Saturday, April 9

Hallucinations and verbal fluency - the same brain processes?

An interesting study in the context of my previous post on creativity and mental illness. Creative writers are very quick at making links and spotting interesting combination of words, and this research study suggests that verbal creativity and hallucinations may involve the same brain systems.

It is known that there is a relationship between schizotypy - people showing some of the same symptoms of schizophrenia - and creativity.  Tsakanikos and Claridge (2005) found that among college students, some signs of schizotypy such as hallucinations showed a correlation with increased levels of verbal fluency. Verbal fluency is tested by seeing how many words of a given category people can say in a limited time, e.g. how many words beginning with 'n'.

Brain areas involved in language
The most common type of hallucination that schizophrenic individuals experience is hearing imaginary voices.  Why does this happen?  The research suggests that overactivity in verbal regions of the brain could be responsible.  Brain cells 'fire' (send out an electrical impulse) when they receive a certain amount of stimulation. It could be that schizotype individuals and people who are creative share a key trait: their brains need less stimulation for the verbal areas to fire, leading to both verbal fluency and, sometimes, hallucinations.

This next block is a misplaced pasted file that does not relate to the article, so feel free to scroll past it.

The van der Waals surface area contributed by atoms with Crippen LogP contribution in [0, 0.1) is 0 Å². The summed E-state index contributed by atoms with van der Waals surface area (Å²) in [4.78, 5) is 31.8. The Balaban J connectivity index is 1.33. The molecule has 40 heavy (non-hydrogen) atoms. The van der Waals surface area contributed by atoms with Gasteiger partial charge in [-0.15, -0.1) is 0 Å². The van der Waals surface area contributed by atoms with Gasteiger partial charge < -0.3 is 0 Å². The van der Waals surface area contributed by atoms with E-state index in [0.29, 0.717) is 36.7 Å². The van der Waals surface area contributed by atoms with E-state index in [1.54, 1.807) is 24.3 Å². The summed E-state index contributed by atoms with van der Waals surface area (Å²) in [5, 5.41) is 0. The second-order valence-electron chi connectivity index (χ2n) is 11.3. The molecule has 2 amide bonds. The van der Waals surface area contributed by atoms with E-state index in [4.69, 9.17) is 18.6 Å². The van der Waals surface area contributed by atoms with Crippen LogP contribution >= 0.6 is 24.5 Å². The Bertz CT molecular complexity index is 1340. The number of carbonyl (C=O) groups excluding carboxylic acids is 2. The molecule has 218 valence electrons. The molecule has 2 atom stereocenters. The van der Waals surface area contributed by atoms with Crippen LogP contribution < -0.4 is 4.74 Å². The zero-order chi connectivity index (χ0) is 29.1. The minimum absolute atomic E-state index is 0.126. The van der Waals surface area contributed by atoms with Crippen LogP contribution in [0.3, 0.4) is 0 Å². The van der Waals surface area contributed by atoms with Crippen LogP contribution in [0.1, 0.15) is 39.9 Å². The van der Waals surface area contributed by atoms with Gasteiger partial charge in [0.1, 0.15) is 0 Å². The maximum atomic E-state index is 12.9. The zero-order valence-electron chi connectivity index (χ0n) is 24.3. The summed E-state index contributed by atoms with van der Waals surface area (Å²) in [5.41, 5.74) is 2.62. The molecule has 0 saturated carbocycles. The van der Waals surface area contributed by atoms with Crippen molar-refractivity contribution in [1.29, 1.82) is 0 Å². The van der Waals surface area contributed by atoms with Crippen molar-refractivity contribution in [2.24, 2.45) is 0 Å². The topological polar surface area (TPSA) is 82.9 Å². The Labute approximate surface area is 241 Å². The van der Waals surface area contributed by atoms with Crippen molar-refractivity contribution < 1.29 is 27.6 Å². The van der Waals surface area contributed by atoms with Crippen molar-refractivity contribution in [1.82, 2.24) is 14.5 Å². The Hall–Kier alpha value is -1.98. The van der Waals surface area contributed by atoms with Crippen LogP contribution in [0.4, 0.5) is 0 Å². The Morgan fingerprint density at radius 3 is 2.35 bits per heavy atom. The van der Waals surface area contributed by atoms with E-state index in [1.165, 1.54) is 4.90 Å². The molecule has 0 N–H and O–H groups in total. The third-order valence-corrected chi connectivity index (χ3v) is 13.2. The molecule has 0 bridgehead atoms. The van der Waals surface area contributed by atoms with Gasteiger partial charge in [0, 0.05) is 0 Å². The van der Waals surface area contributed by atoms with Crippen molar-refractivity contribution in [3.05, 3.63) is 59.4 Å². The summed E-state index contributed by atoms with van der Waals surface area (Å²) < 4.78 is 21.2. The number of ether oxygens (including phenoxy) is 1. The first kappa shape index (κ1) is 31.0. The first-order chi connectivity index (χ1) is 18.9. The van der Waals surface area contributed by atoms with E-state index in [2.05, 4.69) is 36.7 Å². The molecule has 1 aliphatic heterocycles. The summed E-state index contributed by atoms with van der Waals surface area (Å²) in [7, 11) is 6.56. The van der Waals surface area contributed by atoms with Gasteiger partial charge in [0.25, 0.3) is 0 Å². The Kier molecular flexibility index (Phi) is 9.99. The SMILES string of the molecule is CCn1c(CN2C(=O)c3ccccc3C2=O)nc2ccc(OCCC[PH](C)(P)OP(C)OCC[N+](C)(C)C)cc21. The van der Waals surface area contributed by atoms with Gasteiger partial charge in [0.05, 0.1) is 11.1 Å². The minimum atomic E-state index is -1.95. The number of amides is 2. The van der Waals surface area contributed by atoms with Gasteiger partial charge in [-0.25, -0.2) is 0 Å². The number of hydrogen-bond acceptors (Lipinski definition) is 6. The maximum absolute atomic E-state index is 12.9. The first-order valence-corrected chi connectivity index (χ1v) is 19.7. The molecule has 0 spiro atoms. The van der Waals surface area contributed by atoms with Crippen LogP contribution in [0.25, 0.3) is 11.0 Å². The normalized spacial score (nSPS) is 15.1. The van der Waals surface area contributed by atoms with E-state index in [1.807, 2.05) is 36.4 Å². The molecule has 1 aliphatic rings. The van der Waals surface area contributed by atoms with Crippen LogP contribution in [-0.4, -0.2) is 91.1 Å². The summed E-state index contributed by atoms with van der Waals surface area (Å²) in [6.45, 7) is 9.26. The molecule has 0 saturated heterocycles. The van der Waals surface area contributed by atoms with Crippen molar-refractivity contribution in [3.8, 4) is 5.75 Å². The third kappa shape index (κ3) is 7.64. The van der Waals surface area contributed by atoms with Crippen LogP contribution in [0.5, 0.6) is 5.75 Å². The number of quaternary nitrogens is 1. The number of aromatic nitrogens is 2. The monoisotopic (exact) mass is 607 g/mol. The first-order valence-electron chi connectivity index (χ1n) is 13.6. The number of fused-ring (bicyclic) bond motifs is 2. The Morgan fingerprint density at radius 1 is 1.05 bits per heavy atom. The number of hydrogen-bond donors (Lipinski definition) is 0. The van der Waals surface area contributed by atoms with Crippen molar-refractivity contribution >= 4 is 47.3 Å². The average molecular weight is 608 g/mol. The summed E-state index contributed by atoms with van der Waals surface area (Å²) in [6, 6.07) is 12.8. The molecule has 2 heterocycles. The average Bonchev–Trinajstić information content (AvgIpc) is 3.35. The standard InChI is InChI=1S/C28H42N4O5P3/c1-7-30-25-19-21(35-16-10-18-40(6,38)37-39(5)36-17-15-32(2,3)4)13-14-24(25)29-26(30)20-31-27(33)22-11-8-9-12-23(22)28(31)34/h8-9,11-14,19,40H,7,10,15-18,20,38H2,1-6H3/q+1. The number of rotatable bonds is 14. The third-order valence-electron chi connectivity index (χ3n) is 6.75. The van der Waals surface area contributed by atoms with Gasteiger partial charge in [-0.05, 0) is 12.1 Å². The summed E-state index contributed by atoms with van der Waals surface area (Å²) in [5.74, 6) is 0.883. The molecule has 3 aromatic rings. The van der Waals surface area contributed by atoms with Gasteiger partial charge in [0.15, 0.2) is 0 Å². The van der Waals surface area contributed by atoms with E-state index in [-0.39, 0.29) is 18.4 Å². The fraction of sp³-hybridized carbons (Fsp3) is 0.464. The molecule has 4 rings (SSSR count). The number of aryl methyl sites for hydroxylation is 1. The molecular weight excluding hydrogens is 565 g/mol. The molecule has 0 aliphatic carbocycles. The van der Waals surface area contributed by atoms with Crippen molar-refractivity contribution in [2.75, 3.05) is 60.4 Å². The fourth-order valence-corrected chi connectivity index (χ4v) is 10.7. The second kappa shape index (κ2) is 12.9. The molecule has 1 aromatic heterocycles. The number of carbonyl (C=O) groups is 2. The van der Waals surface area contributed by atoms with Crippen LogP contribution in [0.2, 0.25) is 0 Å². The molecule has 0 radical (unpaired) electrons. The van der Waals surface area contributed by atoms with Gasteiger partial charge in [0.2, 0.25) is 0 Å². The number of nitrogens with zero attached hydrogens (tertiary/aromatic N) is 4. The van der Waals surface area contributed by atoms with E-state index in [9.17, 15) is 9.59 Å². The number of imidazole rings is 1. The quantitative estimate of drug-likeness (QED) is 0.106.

As well as being interesting from a creative writing point of view, this kind of research aims to delve into the causes of schizophrenia, which is a major disorder that leads to the hospitalisation of hundreds of thousands of individuals. In evolutionary terms, it doesn't seem to make any sense for genes for schizophrenia to be passed on, as it is not a survival avantage. This can be explained if the same genes, perhaps in a slightly different combination, can give us very advantageous traits such as a powerful and responsive grasp of language.

Tsakanikos, E.  and Claridge, G. (2005). More words, less words: Verbal fluency as a function of ‘positive’ and ‘negative’ schizotypy.  Personality and Individual Differences, 39(4), 705-713.